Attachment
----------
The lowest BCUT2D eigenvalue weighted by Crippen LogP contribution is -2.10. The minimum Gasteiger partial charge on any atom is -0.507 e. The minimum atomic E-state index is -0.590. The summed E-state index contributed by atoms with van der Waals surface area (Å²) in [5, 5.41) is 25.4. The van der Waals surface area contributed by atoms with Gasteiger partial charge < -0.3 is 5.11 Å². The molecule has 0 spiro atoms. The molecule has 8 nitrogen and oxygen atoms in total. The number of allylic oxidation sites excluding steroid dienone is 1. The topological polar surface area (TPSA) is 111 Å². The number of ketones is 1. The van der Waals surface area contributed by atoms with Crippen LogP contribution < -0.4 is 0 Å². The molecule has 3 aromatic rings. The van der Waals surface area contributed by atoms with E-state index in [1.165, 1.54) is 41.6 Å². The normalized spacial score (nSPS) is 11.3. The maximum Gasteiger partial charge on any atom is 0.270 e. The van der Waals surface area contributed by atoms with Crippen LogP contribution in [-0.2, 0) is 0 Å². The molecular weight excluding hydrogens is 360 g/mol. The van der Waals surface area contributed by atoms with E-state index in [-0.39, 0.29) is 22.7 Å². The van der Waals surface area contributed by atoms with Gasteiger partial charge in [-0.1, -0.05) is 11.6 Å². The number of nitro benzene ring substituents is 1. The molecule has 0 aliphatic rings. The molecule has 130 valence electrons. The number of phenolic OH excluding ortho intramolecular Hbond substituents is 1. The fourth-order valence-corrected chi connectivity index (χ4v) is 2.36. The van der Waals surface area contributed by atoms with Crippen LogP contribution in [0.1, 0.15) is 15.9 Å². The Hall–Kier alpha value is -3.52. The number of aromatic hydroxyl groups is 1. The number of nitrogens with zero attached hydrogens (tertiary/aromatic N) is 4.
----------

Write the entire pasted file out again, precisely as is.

The lowest BCUT2D eigenvalue weighted by Crippen LogP contribution is -2.10. The minimum Gasteiger partial charge on any atom is -0.507 e. The minimum atomic E-state index is -0.590. The summed E-state index contributed by atoms with van der Waals surface area (Å²) in [5, 5.41) is 25.4. The van der Waals surface area contributed by atoms with Gasteiger partial charge < -0.3 is 5.11 Å². The molecule has 0 spiro atoms. The molecule has 8 nitrogen and oxygen atoms in total. The number of allylic oxidation sites excluding steroid dienone is 1. The topological polar surface area (TPSA) is 111 Å². The number of ketones is 1. The van der Waals surface area contributed by atoms with Crippen LogP contribution < -0.4 is 0 Å². The molecule has 3 aromatic rings. The van der Waals surface area contributed by atoms with E-state index in [1.165, 1.54) is 41.6 Å². The normalized spacial score (nSPS) is 11.3. The maximum Gasteiger partial charge on any atom is 0.270 e. The van der Waals surface area contributed by atoms with Crippen LogP contribution in [-0.2, 0) is 0 Å². The molecular weight excluding hydrogens is 360 g/mol. The van der Waals surface area contributed by atoms with E-state index in [-0.39, 0.29) is 22.7 Å². The van der Waals surface area contributed by atoms with Gasteiger partial charge in [-0.1, -0.05) is 11.6 Å². The number of nitro benzene ring substituents is 1. The molecule has 0 aliphatic rings. The molecule has 130 valence electrons. The number of phenolic OH excluding ortho intramolecular Hbond substituents is 1. The fourth-order valence-corrected chi connectivity index (χ4v) is 2.36. The van der Waals surface area contributed by atoms with Crippen LogP contribution in [0.1, 0.15) is 15.9 Å². The Hall–Kier alpha value is -3.52. The number of aromatic hydroxyl groups is 1. The number of nitrogens with zero attached hydrogens (tertiary/aromatic N) is 4.